IMAGE 2: Glass-filled polyamide pneumatic actuators automating Type-21 ball valves in a lithium nickel slurry application.
Identify what types of automation are possible and what level of control and accuracy is needed.

Over the last century, upgrades and developments in thermoplastic valve and piping systems have been installed in a growing range of industries. Actuators, which play an important role in
automating these systems, have evolved into smaller and more efficient units since the torque requirements to operate these valves have dropped.

Advancements in actuation have improved the size and reduced the cost of these systems, while also providing more reliable control options. These improvements have contributed to the efficiency of both the most advanced fully automated systems that use data communication protocols and even the simplest remote shutoff valves.

Power Sources

Selecting an actuator for a system typically starts with the power source that is available to control the unit. Actuators usually use one of two methods for power creation: pneumatic or electric inputs. Pneumatic actuators use a simple piston arrangement to turn a compressed liquid or gas into rotatory torque output. The most basic forms of pneumatic pistons are rack and pinions and scotch yoke designs. Scotch yokes are typically cheaper for a bigger torque output but have a nonlinear function of stroke, which is a major difference when compared to rack and pinion design. Rack and pinion actuators can have a smaller frame, and they control positional inputs more efficiently due to their constant torque output. Pneumatic actuators are ideal for applications that need to be immediately operated, given that cycle times are under a second for most valve sizes. An example of a system that may benefit from faster cycle times is an emergency overflow tank that needs quick outlet lines to open up to avoid flooding a designated area.

Electric actuators take a defined voltage signal to power a motor that will give the desired rotary torque. Electric actuators typically fall into brushed or brushless motors that can either run unidirectionally or be reversing. Brushless actuators run more efficiently and have longer life spans, but can be more expensive. Similarly, reversing motors are more versatile in what valves they can operate, but also end up being more expensive to produce.

Basic Controls

Quarter turn actuation is the most common form of automation because most valves only need 90 degrees of travel for a full stroke. Simple shut-off or isolation valves can be added to a system to make maintenance downstream easier or add a level of security to a system if an emergency shut down was needed. For smaller system lines, ball valves are used, while butterfly valves typically handle larger pipe sizes. These valves can be seen all over most plumbing systems, ranging from water treatment plants to mining systems and to aquatic life support systems. Any system that needs to be turned off at some point can use these valves. Additional levels of security can be added to these actuated valves by including a mechanical or electric failsafe option to the actuator.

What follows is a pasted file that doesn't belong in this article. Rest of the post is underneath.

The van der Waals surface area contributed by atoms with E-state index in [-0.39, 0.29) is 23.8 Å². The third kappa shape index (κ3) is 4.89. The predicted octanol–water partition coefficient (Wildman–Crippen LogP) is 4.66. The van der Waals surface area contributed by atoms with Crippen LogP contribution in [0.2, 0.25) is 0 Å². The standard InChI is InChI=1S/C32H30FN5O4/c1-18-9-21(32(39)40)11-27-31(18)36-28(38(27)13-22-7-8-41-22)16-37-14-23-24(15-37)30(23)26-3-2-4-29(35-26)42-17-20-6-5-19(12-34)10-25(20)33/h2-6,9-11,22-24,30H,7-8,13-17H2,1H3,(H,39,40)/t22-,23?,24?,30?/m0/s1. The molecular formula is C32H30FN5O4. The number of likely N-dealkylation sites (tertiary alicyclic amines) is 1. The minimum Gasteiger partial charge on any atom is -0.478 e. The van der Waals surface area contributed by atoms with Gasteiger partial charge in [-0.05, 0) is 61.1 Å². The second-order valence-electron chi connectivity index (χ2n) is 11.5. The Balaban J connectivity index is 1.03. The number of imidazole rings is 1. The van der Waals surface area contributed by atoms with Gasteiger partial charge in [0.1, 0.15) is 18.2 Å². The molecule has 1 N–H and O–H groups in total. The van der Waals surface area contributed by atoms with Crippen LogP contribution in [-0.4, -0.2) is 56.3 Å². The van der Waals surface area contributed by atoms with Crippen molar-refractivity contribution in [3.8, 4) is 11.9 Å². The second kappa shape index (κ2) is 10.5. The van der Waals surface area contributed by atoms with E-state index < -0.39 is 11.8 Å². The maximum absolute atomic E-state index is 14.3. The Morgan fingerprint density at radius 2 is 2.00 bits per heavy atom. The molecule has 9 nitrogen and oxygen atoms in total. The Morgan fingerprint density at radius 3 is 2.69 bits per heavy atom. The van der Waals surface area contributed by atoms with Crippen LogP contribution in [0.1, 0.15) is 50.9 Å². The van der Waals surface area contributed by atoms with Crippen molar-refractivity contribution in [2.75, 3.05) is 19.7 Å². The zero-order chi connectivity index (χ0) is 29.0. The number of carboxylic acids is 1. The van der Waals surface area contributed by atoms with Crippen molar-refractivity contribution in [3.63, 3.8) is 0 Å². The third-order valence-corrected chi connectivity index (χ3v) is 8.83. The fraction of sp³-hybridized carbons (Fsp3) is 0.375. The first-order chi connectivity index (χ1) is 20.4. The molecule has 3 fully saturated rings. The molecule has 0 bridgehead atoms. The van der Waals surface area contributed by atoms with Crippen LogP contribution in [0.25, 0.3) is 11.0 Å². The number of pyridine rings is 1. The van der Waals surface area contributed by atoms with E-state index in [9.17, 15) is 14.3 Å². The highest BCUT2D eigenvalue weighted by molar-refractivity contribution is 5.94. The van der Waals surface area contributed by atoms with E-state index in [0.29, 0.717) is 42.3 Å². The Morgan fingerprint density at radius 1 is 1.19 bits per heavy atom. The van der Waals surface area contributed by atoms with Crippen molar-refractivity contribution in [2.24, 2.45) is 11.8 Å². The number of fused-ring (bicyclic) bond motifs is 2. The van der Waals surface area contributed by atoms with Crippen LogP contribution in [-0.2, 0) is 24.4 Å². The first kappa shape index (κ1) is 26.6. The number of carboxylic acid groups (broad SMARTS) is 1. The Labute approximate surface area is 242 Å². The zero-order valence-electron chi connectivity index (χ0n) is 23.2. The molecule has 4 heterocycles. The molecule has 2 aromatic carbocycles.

Mechanical fail safes usually incorporate a spring to either the piston of a pneumatic actuator or the gearing of an electrical actuator to physically force the valve to a determined fail position when the power supply is lost to the actuator. Electrical fail safes typically use batteries or capacitors to store power that can be used to electrically operate the valve for at least one cycle to move the valve to a fail position when the actuator loses power.

Advanced Controls

Multiturn valves, like gate valves, diaphragm valves, needle valves and globe valves, all add a higher degree of control due to longer stroke travel. These valves can all be proportionally controlled with an analog input control signal, like a 4-20 milliamp (mA) signal, to adjust the flow coefficient downstream of a valve. These levels of precision actuators can be synchronized with field devices that measure fluid conditions, like chemical concentrations or water levels in a tank, to fully automate processes. For example, some applications include chemical feeding systems or chlorinated pool concentrations. Larger-scale, multiturn valves typically use electropneumatic positioners, since the electric actuators can take multiple minutes to fully open or close. However, compressed air is not always readily available in all situations. As electric actuators continue to get faster and more efficient, they should become more prevalent in future markets.

Whether there is a single valve in a hard-to-reach location or a full factory setup that needs to be fully automated, actuators help make processes more efficient. Not every job requires the most complicated setup to benefit from automation; so, it is important to identify what types of automation are possible at a site and what level of control and accuracy is needed for the process.